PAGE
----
Giving a talk up at Temple University, last seminar of the year but one I’ve been looking forward to giving for a while.
OK, so I just ‘found‘ shiny and it has a lot of cool stuff to it. OK, I’ve known about it for a long time but have just had the opportunity to sit down and work it out and see how it can fit into the presentation and learning I’m trying to develop in my Applied Population Genetics online textbook. Here is a brief overview of how I set up the shiny server on my Ubuntu box that is hosting the book (so I can embed more interactivity in the display).
A very cool writeup on making blow out maps.
Here are some very useful cheat sheets put out by RStudio. A great resource of information!
An analysis common to modern population genetics is that of finding ecological distances between objects on a landscape. The estimation of pairwise distance derived from spatial data is a computationally intensive thing, one that if you are not careful will bring your laptop to its knees! One way to mitigate this data problem is to use a minimal amount raster area so that the estimation of the underlying distance graph can be done on a smaller set of points. This example provides a simple solution using convex hulls. Jump below for the complete example.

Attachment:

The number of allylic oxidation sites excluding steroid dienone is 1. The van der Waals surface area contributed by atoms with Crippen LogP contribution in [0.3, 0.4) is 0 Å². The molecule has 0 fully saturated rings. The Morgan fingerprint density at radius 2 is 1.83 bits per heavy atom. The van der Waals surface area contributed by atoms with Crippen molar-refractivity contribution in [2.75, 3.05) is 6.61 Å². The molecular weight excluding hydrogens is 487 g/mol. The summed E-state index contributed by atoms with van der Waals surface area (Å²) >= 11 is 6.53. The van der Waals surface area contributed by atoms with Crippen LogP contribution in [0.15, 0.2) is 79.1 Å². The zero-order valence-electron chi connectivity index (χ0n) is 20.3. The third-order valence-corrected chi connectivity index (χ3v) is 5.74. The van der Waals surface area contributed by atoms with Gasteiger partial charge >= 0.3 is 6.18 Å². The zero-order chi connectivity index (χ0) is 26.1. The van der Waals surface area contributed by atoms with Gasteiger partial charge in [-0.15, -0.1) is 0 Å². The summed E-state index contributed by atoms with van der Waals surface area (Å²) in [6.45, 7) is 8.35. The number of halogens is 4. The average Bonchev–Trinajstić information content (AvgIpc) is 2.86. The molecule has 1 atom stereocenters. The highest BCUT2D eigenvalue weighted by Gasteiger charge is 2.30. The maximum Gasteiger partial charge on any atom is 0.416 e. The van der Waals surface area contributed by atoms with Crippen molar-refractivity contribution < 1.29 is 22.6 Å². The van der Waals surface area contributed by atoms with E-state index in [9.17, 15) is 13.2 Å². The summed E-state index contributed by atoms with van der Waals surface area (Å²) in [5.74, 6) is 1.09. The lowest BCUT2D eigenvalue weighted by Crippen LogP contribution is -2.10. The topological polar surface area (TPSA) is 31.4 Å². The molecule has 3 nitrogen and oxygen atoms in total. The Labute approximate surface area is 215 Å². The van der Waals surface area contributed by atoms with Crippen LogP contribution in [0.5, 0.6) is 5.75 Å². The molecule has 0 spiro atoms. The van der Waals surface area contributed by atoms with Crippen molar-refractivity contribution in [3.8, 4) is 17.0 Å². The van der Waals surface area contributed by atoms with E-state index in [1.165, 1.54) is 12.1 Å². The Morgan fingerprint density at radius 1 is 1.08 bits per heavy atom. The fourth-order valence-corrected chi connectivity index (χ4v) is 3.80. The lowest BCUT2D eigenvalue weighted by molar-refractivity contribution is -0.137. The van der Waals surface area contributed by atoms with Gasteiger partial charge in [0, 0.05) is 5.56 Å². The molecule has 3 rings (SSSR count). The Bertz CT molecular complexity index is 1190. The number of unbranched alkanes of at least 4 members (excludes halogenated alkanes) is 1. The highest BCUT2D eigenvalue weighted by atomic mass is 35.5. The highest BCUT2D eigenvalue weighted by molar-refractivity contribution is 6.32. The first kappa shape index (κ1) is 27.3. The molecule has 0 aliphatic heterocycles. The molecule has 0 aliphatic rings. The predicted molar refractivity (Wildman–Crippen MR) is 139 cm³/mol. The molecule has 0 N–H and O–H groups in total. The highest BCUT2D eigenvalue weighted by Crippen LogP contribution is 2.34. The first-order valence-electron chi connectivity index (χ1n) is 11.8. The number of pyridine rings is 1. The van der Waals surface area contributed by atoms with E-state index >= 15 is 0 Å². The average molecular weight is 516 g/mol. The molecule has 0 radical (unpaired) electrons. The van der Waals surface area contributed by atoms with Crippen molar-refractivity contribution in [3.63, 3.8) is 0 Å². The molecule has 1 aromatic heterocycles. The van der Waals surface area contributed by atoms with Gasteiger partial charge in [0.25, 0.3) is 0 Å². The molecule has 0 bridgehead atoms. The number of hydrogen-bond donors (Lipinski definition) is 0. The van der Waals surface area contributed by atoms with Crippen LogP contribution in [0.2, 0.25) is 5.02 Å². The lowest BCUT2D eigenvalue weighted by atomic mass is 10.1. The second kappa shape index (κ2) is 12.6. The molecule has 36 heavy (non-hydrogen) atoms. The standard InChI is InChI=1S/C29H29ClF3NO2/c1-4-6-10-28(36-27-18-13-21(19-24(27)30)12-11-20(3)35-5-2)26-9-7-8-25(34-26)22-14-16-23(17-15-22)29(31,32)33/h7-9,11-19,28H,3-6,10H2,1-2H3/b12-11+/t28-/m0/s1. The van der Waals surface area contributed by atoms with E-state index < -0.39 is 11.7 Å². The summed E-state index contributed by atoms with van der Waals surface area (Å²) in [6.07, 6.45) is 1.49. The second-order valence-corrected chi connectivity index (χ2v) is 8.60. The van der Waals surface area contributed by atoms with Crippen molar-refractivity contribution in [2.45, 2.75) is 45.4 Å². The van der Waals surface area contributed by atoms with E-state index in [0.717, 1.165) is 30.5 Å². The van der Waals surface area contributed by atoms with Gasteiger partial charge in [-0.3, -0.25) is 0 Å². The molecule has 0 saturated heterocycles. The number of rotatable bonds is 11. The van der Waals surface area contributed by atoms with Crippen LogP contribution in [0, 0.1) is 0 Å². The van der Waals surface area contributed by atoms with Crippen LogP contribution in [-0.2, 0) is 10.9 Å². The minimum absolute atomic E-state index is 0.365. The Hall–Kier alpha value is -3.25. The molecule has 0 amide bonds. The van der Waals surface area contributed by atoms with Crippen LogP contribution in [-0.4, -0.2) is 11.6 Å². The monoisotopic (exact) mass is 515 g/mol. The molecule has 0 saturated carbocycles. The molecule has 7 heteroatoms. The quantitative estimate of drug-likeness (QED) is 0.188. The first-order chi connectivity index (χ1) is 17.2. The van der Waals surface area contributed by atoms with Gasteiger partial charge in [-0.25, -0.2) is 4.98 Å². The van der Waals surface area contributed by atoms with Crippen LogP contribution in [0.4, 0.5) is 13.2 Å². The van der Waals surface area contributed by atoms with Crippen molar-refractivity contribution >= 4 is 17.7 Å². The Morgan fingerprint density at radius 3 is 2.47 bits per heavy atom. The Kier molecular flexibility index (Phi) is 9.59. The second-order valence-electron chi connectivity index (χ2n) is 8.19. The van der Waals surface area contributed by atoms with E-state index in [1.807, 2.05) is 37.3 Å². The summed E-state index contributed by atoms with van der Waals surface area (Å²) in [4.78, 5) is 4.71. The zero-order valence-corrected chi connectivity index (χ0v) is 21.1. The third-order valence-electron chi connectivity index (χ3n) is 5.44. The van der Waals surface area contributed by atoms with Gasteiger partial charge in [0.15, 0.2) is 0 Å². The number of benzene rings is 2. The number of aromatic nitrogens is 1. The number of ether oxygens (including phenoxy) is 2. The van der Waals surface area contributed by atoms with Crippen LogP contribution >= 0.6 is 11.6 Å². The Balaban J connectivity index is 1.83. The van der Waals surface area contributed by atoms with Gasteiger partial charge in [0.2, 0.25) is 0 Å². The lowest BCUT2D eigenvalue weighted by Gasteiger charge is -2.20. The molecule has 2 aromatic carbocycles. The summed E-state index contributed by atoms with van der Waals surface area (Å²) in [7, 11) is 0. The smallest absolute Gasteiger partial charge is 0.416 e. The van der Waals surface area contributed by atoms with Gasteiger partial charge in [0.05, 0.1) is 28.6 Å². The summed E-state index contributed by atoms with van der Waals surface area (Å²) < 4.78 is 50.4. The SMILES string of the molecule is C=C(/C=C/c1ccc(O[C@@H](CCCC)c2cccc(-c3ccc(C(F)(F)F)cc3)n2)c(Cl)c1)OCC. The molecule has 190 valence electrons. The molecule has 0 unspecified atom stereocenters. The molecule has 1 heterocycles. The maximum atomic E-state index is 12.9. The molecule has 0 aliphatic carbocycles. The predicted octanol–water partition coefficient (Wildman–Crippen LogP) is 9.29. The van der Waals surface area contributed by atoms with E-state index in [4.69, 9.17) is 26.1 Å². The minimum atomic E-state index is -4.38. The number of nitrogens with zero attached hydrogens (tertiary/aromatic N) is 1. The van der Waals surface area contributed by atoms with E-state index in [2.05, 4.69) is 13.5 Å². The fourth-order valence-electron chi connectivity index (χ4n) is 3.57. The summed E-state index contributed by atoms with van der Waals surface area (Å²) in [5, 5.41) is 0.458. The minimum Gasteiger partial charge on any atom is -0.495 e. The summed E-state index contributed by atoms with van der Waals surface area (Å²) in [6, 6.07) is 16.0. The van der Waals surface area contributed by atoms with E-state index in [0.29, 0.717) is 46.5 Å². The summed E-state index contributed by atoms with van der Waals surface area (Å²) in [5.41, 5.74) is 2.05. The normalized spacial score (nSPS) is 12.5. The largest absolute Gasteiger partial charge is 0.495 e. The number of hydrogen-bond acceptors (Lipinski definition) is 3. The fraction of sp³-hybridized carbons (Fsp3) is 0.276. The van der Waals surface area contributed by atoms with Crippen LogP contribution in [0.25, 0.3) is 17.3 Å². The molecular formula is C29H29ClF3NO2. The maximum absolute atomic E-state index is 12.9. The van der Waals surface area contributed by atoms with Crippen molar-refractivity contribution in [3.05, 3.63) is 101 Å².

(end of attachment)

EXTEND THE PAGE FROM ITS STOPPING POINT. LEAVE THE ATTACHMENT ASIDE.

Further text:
It is often the case that the raster we are working with is not the exact size of the area from which our data are collected. It is a much easier situation if the raster is larger than the area than if you need to stitch together two raster Tiles to get all your data onto one extent. In my doctoral thesis work, the area of the southern Ozark mountains that my sites were in was not only straddling a boundary between existing rasters, it was also at the boundary of two UTM zones! What a pain.
A raster is essentially an image, whose pixel size correspond to a particular spatial extent and the data contained within each pixel represents a particular feature on the landscape. Common rasters are DEM’s (measuring elevation), rainfall, temperature, buildings, etc. In R, it is common to think of rasters as matrices whose values measure some feature on the landscape. In this section, we will examine how to acquire, load, manipulate, and extract data from raster objects.
How big is the data set you are analyzing? Apparently it depends on how you count…